The recommended hardware requirements seems to be not too edgy – 64-bit quad-core CPU, 8Gb RAM, FullHD display with 24-bit color, OpenGL 3.2 compatible graphics with 2 GB RAM, whereas optimal (production grade) hardware requirements already quite demanding – 64-bit 8-core CPU, 16Gb RAM, two FullHD displays with 24-bit color, dual OpenGL 3.2 compatible graphics cards with 4 GB RAM.

Autodesk Maya

The legendary Autodesk Maya originated back in 1998 and was primarily developed as a tool to create interactive 3D applications, including video games, animated film, TV series, or visual effects. It is already quite a complex software with lots of features that, if mastered, will allow users to create products of professional level.

Maya provides high-end character and effects toolsets, along with increased productivity for 3D modeling, texturing, and shader creation tasks. Although it seems to be more like a tool for creating multimedia content, it still has a wider spectrum of features that allow the creation of 3D models of 3D printing quality and directly print them via set of plugins. Such features as 3D Type, vector graphics workflow, sculpting and retopology toolsets, polygon and subdivision mesh modeling, surface modeling and many others 3D features make this software a real asset for any users who is keen on creating real-life 3D objects for printing.

According to Autodesk the recommended hardware requirements are – 64-bit Intel or AMD multi-core CPU, 8Gb RAM, 4Gb hard-disk space and 3D graphics card with 2Gb of memory and support of DirectX 11, OpenGL Legacy and GL4 Core Profile. The list of Autodesk certified graphics card referred here in PDF format.


Solidworks is a professional solid 3D modeling tool that utilizes a parametric feature-based approach to create models and assemblies. The initial objective of the program was to create designs and models of industrial objects, but now it also can be used for 3D modeling of the object for 3D printing. SolidWorks modeling relies on a system splines (spline modeling), which allows for extreme precision and generates coherent solids which are easily translated into a physical object.

3D printing with Solidworks has never been easier – after creating an effective 3D model of high complexity it can be 3D printed directly from the suite. Users simply selects “3D Print” from the File menu, and after a few quick selections he can be on his way to rapid prototypes, faster than ever, with the most popular 3D printers.

The hardware requirements as recommended by developer – 64-bit Intel or AMD multi-core CPU with SSE2 support, 8Gb RAM, 5+Gb disk space, 3D graphics card with 2Gb of memory and support of DirectX 11, OpenGL Legacy. The list of certified graphics cards can be found here.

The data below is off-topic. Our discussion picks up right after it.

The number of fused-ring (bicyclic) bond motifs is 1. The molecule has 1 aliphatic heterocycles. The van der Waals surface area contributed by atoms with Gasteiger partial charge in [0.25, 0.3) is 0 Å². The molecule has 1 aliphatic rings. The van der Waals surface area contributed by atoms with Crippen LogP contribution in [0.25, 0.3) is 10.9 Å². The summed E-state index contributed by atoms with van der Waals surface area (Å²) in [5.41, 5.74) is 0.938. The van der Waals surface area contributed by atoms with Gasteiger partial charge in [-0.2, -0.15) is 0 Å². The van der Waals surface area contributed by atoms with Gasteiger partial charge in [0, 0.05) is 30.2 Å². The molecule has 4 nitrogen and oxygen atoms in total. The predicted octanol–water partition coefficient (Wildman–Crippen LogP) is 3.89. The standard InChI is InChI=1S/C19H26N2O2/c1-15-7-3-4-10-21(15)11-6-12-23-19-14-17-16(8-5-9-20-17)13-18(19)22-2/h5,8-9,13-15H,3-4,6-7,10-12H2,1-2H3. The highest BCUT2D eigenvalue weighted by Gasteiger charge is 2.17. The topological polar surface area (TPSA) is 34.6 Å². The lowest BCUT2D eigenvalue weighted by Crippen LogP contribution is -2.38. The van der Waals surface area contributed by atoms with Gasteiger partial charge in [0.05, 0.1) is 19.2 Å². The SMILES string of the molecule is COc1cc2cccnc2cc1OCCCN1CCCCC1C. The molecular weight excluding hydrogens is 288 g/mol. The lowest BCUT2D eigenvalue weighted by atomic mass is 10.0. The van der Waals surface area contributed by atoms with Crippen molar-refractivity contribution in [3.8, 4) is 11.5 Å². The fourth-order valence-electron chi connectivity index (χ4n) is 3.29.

Autodesk AutoCAD

Autodesk AutoCAD is a legendary software and one of the oldest (first version was released back in 1982) CAD (Computer-Aided Design) tools there is. It is used across a wide range of industries such as architecture, engineering, graphic designing, 2D-3D modeling and even project management. AutoCAD is a comprehensive tool for professionals who develop designs, drawings and 2D-3D models of any complexity and industry level. This fact alone makes this product quite difficult to master for the users who have a little level of knowledge in engineering, designing and architecture fields. Although it allows users to create 3D models of high precision and export them into the STL format for further 3D printing, we would rather recommend the use of more simple Autidesk software products, like Autodesk 123D or Autodesk Inventor. These tools are easier to master for advanced level users and even beginners and offer wide range of features for 3D modeling and 3D printing of competitive quality.

Autodesk recommends the following hardware requirements – Minimum Intel Pentium 4 or AMD Athlon 64 processor, 8Gb RAM (for 64-bit version), 6Gb disk space and 3D graphics card with 512+ Mb RAM and DirectX 9 or 11 support. More detailed requirements can be found here.

A word about hardware

It may seem the hardware requirements are not extreme, however we would like to remind you that one of the most resource consuming tasks that is accomplished on the PC is graphics processing, especially when it comes to 3D graphics. So, for those users or professionals who have seriously decided to enter into the world of 3D designing, modeling and printing, we would highly recommend to pay attention to the specialized workstation-capable computers that will deliver maximum and outstanding performance for such software. Yes, this may be a considerable investment, but at the end of the day, you will reap big rewards by delivering a comfortable experience and high-quality results.


Just a millennial writing about a tech and stuff. Cheers.